Colon cancer, also known as colorectal cancer, is a malignant tumor found within the large intestine. This form of cancer comes about due to the presence of abnormal cells within the colon or the rectum. It is the second leading cause of cancer-related deaths in the United States.
There are two main risk factors for developing this type of cancer: age and genetics, but other risk factors include not consuming enough fiber, having chronic constipation, being obese, and suffering from inflammatory bowel disease. Colorectal cancer most commonly affects people over 50, but it can also happen in younger patients. Some people inherit genes that make them more susceptible to the disease, and others acquire risk factors later on as they age.
In most cases, colon cancer develops due to a change in the DNA of polyps found in the colonic mucosa. The DNA of these cells changes in response to inflammation and chronic irritation of the mucosa, and as a defense mechanism, they increase the exchange of cells, which results in accelerated and uncontrolled cell growth. That’s how a benign polyp turns into cancer after many years.
Colon cancer is less common than other forms of cancer and can be hard to detect. Thus, it is commonly diagnosed in later stages, when treatment may be less effective. More than 90% of colon cancer cases are preventable; this means that steps can be taken to prevent this cancer from occurring. One of the ways to detect this cancer and start treatment is by paying attention to its symptoms.
What are the symptoms of colon cancer?
The first symptoms of colon cancer may not always be obvious. Symptoms often overlap with other ailments but can also be vague and subtle. Thus, early detection is difficult because warning signs are usually lacking when the disease has not yet reached a late stage. If colon cancer is diagnosed in its early, most treatable stage, the survival rate is 90%. Thus, instead of waiting for signs and symptoms, you should consult with your doctor to see if you’re a candidate for screening.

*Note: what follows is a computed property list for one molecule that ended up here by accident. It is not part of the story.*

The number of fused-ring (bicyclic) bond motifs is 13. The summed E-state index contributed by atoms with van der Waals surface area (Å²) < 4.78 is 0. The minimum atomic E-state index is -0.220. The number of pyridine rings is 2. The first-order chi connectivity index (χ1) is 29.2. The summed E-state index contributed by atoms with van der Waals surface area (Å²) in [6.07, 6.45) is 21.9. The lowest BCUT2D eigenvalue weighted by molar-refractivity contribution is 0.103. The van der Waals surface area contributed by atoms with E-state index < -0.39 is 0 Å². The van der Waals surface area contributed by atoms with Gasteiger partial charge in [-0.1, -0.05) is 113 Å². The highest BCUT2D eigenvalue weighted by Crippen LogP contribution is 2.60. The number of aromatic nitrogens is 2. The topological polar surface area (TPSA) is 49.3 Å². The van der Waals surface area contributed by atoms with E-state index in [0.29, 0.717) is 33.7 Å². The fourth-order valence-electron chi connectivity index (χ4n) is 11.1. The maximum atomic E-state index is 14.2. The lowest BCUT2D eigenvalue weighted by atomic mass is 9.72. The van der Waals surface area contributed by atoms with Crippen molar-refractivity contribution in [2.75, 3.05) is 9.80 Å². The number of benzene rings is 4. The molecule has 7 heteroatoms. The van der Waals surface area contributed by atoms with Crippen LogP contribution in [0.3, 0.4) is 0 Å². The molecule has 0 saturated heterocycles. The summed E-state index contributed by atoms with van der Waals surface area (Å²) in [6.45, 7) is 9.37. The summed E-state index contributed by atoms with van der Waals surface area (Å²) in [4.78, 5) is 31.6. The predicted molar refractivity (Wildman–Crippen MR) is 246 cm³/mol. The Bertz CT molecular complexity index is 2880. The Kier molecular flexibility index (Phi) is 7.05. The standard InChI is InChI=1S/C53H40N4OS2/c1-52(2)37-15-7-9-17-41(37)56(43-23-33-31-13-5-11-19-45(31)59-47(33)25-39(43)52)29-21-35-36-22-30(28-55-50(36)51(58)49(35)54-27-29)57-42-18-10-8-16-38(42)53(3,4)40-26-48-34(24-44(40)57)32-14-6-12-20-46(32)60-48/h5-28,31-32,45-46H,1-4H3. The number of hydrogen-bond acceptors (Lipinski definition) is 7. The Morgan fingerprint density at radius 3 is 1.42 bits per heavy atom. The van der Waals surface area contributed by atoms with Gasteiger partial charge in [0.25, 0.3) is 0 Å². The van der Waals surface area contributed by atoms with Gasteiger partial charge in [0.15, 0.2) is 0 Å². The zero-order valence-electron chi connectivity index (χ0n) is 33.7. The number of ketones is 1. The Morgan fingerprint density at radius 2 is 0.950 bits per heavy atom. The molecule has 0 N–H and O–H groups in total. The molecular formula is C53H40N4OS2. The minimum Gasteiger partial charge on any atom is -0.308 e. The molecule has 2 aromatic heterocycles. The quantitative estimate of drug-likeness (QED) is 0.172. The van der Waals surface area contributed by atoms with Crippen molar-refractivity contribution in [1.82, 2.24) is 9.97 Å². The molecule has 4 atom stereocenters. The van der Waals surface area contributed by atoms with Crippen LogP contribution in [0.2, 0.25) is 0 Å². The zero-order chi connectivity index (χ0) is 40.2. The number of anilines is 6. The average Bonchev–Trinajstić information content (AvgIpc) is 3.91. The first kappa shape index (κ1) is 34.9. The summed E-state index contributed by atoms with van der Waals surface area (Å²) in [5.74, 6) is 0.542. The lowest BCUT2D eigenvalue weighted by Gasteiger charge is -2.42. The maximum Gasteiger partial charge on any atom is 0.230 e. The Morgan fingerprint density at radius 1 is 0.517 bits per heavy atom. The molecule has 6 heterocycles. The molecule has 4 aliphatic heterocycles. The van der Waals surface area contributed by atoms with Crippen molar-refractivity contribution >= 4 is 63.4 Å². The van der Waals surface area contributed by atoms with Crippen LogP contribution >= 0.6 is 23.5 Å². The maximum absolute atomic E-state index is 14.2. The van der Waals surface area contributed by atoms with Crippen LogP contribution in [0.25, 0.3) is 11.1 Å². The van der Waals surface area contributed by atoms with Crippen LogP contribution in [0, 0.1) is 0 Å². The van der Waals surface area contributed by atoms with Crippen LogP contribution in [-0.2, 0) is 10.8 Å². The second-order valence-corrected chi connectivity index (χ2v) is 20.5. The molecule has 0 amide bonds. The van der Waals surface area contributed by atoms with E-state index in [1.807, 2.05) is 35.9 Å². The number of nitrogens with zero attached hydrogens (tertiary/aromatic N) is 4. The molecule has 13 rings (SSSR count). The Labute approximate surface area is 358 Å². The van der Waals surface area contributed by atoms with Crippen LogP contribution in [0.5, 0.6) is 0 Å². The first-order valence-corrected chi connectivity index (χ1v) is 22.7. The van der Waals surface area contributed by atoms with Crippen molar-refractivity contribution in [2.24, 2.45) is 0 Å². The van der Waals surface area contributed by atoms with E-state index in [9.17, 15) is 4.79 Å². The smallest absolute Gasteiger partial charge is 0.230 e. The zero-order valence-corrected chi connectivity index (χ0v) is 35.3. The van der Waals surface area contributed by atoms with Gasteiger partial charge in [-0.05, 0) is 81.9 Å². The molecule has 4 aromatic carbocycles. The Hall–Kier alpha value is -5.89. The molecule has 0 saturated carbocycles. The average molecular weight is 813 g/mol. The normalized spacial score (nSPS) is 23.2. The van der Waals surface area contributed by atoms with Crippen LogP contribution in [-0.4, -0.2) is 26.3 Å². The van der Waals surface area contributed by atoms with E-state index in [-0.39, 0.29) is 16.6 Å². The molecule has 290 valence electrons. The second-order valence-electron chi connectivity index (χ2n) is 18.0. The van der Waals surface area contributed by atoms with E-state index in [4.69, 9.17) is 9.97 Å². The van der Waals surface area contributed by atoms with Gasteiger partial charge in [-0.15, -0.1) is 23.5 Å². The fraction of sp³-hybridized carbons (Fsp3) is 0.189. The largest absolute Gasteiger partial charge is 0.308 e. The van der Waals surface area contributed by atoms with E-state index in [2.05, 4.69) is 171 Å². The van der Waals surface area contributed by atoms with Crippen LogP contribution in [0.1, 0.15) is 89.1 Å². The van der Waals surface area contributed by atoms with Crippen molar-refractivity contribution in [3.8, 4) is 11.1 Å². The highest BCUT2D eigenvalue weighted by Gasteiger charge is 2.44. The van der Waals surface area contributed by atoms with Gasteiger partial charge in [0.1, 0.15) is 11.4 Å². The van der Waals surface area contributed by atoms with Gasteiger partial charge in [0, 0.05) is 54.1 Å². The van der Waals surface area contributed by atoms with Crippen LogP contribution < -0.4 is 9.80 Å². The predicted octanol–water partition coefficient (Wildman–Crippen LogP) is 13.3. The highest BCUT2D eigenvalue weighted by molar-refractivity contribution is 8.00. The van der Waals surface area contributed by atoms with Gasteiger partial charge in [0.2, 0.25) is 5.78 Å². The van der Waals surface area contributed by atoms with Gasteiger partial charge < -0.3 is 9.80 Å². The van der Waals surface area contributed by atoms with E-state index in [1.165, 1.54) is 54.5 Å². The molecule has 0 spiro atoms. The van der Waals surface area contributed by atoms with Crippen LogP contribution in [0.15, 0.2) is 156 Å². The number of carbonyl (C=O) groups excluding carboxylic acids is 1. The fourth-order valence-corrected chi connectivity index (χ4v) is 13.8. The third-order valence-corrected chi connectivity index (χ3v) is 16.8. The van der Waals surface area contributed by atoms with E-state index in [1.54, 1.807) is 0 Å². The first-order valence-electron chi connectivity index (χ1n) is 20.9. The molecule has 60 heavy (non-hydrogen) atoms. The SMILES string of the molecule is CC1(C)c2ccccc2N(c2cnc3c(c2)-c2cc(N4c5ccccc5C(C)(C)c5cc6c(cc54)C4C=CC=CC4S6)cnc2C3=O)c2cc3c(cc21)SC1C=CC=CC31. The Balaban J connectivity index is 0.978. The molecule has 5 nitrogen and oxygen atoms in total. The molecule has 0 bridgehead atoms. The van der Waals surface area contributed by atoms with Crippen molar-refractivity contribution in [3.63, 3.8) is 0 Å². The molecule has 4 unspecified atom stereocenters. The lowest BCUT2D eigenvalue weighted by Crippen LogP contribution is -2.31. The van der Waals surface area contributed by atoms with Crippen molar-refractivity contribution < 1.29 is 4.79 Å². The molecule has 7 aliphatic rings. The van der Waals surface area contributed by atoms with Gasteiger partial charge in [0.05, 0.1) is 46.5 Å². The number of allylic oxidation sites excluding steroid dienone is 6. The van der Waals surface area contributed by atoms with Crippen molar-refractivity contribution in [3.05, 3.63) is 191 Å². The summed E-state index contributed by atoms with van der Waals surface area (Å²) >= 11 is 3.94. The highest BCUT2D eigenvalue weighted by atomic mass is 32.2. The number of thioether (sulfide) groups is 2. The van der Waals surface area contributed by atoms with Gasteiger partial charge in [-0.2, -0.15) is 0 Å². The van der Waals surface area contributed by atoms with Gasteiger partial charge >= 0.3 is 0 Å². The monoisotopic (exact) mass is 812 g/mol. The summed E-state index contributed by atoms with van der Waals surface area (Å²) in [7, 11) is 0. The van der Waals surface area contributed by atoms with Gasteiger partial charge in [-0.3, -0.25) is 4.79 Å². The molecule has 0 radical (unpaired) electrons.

Still, if you notice the following signs and symptoms in yourself or your loved ones, it is better to be safe than sorry. Talk to your doctor about it, and take their advice. The signs and symptoms of colon cancer include:
1) Change in bowel habits
These patients may experience unusual or more frequent bowel movements. This includes not only diarrhea but also constipation. It could also have both, alternating frequently. There is no apparent reason for the change, and it is independent of what the patient eats or the volume of fluids they drink.
These changes in bowel habits are mild in the first stages of the disease and keep worsening as the disease reaches a late stage. At first, it might be very difficult to differentiate between constipation or diarrhea from colon cancer and more common gastrointestinal conditions such as infections and food poisoning.
Thus, this symptom is often set aside because patients and their doctors initially think it is due to something else. More common diseases will always be ruled out first, and in treating these diseases, the symptoms may change, and both patients and doctors believe such change confirms the diagnosis. It is not until formal screening for colon cancer is done that such a condition can be ruled out.